Mango time!
'Julie Mango' shares her story
Juliet "Julie Mango" Bodley

POPULAR social media influencer Juliet "Julie Mango" Bodley says she is unapologetic about switching from engineering to full-time content creation.

"Content creation has always been my love. It has been my first love so it was always a part of me — and eventually the truth just came out. It just evolved naturally.

"It wasn't really anything that attracted me to social media but it's just the love for creating content; and what I realised is that if I put it on social media people actually respond [so] then I just continued to do that," she told the Jamaica Observer at the Island Music Conference on Friday.

The event, held at the Courtleigh Auditorium in St Andrew, saw Julie Mango as one of the day's panellists for a session dubbed Content Evolution — changing content for a changing world.

The other panellists included Brandon Pankey from Live Urban Nation, Rachel Jackson from YouTube, and Brittany Johnson from Meta (formerly Facebook). Nolan Baynes of New York-based 300 Studios was the moderator.

The comedian earned her bachelor's in structural engineering at the University of Technology, Jamaica (UTech) in St Andrew before pursuing a master's in engineering management at Florida International University (FIU). She now resides in Missouri.

She lists Jamaican actors Oliver Samuels, Dionne Silvera, Dahlia Harris, Fae Ellington, Volier Johnson and Glen "Titus" Campbell as major influences.

Julie Mango rose to prominence during the early stages of the novel coronavirus pandemic last year as she sought simply to provide entertainment online. To date, she has over 523,000 followers on TikTok, and over 236,000 on Instagram. Her comedy sketches usually depict Jamaican culture.

"I get my ideas from my personal experiences — sometimes from current events — and sometimes people ask me to do a certain skit," she explained, adding that her family and friends have been supportive of her career.

The influencer explained that all her productions are done single-handedly.

"In terms of the videos, I do everything but I have a team in Missouri with me; but I do the editing…I do everything," she said.

She officially threw in the towel on engineering in December 2021, and content creation has become her bread and butter.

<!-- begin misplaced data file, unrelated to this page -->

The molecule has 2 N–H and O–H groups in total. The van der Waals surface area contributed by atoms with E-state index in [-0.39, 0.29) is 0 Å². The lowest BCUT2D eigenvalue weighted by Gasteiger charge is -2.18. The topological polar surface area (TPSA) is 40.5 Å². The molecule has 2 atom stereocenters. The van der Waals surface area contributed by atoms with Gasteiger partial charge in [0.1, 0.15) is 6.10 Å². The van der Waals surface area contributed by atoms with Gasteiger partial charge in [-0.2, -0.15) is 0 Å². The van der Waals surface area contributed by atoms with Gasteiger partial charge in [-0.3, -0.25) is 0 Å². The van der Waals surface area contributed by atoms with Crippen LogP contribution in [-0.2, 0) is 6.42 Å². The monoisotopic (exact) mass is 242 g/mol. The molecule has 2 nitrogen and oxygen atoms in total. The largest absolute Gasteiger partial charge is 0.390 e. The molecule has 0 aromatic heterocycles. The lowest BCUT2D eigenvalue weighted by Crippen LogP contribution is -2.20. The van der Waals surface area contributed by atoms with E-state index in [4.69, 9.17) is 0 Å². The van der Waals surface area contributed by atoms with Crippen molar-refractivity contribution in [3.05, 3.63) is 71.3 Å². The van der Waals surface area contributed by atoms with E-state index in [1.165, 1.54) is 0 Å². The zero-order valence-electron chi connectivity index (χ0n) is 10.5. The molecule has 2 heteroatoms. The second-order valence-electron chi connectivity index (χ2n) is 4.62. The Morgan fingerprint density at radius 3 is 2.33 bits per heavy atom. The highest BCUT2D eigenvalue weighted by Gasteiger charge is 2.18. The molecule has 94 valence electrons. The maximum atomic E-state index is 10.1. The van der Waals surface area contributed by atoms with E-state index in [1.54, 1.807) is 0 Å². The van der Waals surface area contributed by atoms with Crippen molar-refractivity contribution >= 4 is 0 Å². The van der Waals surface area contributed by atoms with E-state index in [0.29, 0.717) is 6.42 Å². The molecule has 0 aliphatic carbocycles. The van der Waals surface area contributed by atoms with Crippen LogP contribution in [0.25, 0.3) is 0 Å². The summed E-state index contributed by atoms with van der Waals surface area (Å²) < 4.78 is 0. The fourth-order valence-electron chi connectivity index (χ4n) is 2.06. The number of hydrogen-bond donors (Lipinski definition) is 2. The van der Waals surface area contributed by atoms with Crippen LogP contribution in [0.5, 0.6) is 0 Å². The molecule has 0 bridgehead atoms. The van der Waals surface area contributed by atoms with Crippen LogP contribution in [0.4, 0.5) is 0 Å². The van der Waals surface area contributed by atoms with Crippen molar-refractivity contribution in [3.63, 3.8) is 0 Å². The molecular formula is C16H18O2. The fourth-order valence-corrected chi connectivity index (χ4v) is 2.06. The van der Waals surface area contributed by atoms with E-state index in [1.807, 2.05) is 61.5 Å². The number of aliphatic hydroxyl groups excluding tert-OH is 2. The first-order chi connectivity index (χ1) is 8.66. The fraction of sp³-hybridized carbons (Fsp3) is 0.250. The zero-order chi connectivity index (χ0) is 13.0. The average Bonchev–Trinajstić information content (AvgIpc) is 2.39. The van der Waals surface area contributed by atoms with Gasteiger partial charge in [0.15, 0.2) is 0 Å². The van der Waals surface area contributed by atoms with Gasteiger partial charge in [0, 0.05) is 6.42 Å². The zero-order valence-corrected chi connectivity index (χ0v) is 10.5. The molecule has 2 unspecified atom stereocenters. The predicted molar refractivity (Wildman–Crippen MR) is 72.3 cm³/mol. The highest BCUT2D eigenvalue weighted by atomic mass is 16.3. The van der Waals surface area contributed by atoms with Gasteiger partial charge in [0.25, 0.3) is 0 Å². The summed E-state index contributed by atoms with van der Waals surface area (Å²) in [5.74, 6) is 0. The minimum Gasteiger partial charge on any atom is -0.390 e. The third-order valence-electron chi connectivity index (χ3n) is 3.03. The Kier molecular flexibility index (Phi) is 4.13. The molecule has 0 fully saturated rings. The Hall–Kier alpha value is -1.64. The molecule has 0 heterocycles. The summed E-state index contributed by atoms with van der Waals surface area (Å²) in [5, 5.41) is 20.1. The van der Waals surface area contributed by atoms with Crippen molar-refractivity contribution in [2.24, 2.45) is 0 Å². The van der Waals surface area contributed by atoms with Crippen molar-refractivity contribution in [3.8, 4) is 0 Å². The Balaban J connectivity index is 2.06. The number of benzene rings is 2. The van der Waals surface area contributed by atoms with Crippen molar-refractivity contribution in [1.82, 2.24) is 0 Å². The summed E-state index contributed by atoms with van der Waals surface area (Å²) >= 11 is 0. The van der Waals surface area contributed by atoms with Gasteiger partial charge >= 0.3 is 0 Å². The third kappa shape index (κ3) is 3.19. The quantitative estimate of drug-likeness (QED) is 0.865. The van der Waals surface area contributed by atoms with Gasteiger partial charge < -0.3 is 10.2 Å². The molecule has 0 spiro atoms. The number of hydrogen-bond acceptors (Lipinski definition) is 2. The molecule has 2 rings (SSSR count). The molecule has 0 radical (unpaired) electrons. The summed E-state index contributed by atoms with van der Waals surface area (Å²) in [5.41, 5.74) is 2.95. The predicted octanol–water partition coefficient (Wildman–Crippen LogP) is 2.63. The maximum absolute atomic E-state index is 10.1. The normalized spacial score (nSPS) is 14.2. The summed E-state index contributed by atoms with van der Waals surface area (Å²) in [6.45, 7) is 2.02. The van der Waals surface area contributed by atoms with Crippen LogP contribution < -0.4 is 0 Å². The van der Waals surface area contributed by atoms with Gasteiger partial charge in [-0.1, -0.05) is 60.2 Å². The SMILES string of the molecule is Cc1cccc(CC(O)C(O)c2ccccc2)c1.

"No regrets! All glory to God. I want to continue to build my brand and just to move into the television space, probably go into movies, but this is actually [the] fundamentals of it so it's just to continue to build my brand, and continue to sell my talents, and continue to give praises to God," she said.

She is also encouraging youngsters who might have a knack for content creation to seek guidance before pursuing it.

"Mi nah tell nobody fi drop outta school but what I would say is: 'Pray about it; and in this life, don't be afraid to make a mistake. Be careful. Calculate your risks, ask for divine direction, and just do what you think you need to do," Julie Mango said.

Social media influencer Juliet "Julie Mango" Bodley addresses the audience attending the Island Music Conference, while Rachel Jackson from YouTube looks on.
A section of the audience attending the Island Music Conference at the Courtleigh Auditorium in St Andrew last Friday
From left: Brandon Pankey from Live Urban Nation; social media influencer Juliet "Julie Mango" Bodley; Rachel Jackson from YouTube; and, Brittany Johnson from Meta (formerly Facebook) at a session of the Island Music Conference dubbed Content Evolution — Changing Content for a Changing World, at the Courtleigh Auditorium in St Andew on Friday. At right is moderator Nolan Baynes of 300 Studios. (Photos: Garfield Robinson)
Kediesha Perry

Now you can read the Jamaica Observer ePaper anytime, anywhere. The Jamaica Observer ePaper is available to you at home or at work, and is the same edition as the printed copy available at


  1. We welcome reader comments on the top stories of the day. Some comments may be republished on the website or in the newspaper; email addresses will not be published.
  2. Please understand that comments are moderated and it is not always possible to publish all that have been submitted. We will, however, try to publish comments that are representative of all received.
  3. We ask that comments are civil and free of libellous or hateful material. Also please stick to the topic under discussion.
  4. Please do not write in block capitals since this makes your comment hard to read.
  5. Please don't use the comments to advertise. However, our advertising department can be more than accommodating if emailed:
  6. If readers wish to report offensive comments, suggest a correction or share a story then please email:
  7. Lastly, read our Terms and Conditions and Privacy Policy